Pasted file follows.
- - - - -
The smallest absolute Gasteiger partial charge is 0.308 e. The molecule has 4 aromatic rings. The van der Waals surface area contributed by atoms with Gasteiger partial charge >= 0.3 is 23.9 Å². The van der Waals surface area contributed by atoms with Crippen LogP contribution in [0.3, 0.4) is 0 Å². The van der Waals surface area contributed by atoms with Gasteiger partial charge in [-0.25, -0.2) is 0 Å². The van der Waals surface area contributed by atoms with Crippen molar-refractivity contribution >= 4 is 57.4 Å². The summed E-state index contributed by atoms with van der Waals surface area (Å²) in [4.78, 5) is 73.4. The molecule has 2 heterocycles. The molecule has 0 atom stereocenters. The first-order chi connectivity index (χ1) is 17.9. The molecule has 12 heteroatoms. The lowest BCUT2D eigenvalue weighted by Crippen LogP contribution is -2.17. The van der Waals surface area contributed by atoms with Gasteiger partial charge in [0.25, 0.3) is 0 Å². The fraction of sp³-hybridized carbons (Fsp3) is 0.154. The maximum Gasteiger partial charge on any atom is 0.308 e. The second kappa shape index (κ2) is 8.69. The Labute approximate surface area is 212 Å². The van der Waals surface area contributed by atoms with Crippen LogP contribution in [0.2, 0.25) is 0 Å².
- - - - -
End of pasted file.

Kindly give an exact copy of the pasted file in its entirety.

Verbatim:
The smallest absolute Gasteiger partial charge is 0.308 e. The molecule has 4 aromatic rings. The van der Waals surface area contributed by atoms with Gasteiger partial charge >= 0.3 is 23.9 Å². The van der Waals surface area contributed by atoms with Crippen LogP contribution in [0.3, 0.4) is 0 Å². The van der Waals surface area contributed by atoms with Gasteiger partial charge in [-0.25, -0.2) is 0 Å². The van der Waals surface area contributed by atoms with Crippen molar-refractivity contribution >= 4 is 57.4 Å². The summed E-state index contributed by atoms with van der Waals surface area (Å²) in [4.78, 5) is 73.4. The molecule has 2 heterocycles. The molecule has 0 atom stereocenters. The first-order chi connectivity index (χ1) is 17.9. The molecule has 12 heteroatoms. The lowest BCUT2D eigenvalue weighted by Crippen LogP contribution is -2.17. The van der Waals surface area contributed by atoms with Gasteiger partial charge in [0.25, 0.3) is 0 Å². The fraction of sp³-hybridized carbons (Fsp3) is 0.154. The maximum Gasteiger partial charge on any atom is 0.308 e. The second kappa shape index (κ2) is 8.69. The Labute approximate surface area is 212 Å². The van der Waals surface area contributed by atoms with Crippen LogP contribution in [0.2, 0.25) is 0 Å².